If you go to a waterpark, you should expect to get wet. That’s pretty obvious, and most people would agree that you should expect to walk through some puddles or to be splashed unexpectedly. What you shouldn’t have to deal with, though, are areas of ground that are slick or slippery.
Waterparks usually put down gritty pavement and textured surfaces. According to the Americans with Disabilities Act (ADA) regulations, they need to have non-slip, textured surfaces on stairs and flat walking areas. That way, if the ground becomes wet, the gritty surface will help prevent a fall and provide better traction.
Despite regulations, there are still slip-and-fall hazards in waterparks
Unfortunately, slick ground may still be present after thousands of people walk across a surface. Without repairs, grit may break down over time and leave behind a smooth surface underneath. This creates a hazard that may be unexpected and unavoidable.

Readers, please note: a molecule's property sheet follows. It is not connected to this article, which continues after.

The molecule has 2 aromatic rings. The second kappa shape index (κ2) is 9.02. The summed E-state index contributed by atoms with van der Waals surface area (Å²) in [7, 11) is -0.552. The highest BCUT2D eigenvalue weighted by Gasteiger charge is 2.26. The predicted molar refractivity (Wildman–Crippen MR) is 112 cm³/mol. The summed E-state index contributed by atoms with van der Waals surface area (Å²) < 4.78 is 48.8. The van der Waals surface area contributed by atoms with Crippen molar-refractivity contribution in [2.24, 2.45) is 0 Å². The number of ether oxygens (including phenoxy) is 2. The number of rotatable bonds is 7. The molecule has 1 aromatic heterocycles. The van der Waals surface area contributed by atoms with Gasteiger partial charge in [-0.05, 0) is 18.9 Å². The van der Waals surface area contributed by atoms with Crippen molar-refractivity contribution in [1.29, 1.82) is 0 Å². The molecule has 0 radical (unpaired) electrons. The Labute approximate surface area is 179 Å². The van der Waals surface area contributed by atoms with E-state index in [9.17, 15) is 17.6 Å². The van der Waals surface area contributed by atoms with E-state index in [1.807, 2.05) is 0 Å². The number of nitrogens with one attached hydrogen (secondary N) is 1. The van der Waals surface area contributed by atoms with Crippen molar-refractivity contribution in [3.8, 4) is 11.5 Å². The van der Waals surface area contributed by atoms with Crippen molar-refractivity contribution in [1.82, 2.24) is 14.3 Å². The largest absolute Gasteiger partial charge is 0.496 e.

Slip-and-fall accidents don’t only happen on ground surfaces or stairs, either. They may also happen on wood decking, which may become slick or warp over time, or while entering a waterslide, which is slick by nature.
Who is liable if someone falls in a waterpark?
When you go to a waterpark, you will probably sign a waiver upon entry. This waiver will remove liability in the case of slip-and-fall accidents under some circumstances, such as if someone slips while getting onto a waterslide that was otherwise safe.
However, if you can show that there are unsafe or neglected conditions, then the waterpark’s owners or employees could be held liable. For example, if an employee pushes a patron onto a waterslide when they’re not ready, they could cause a slip-and-fall injury that the park would be responsible for. Similarly, if a staircase wasn’t maintained well and has slick areas, anyone who fell could hold the park responsible for the lack of maintenance.
Getting hurt is the last thing you should have to go through when you’re at a waterpark for a day out, but if that happens, know that the park may be liable for your injuries and the expenses that come with it.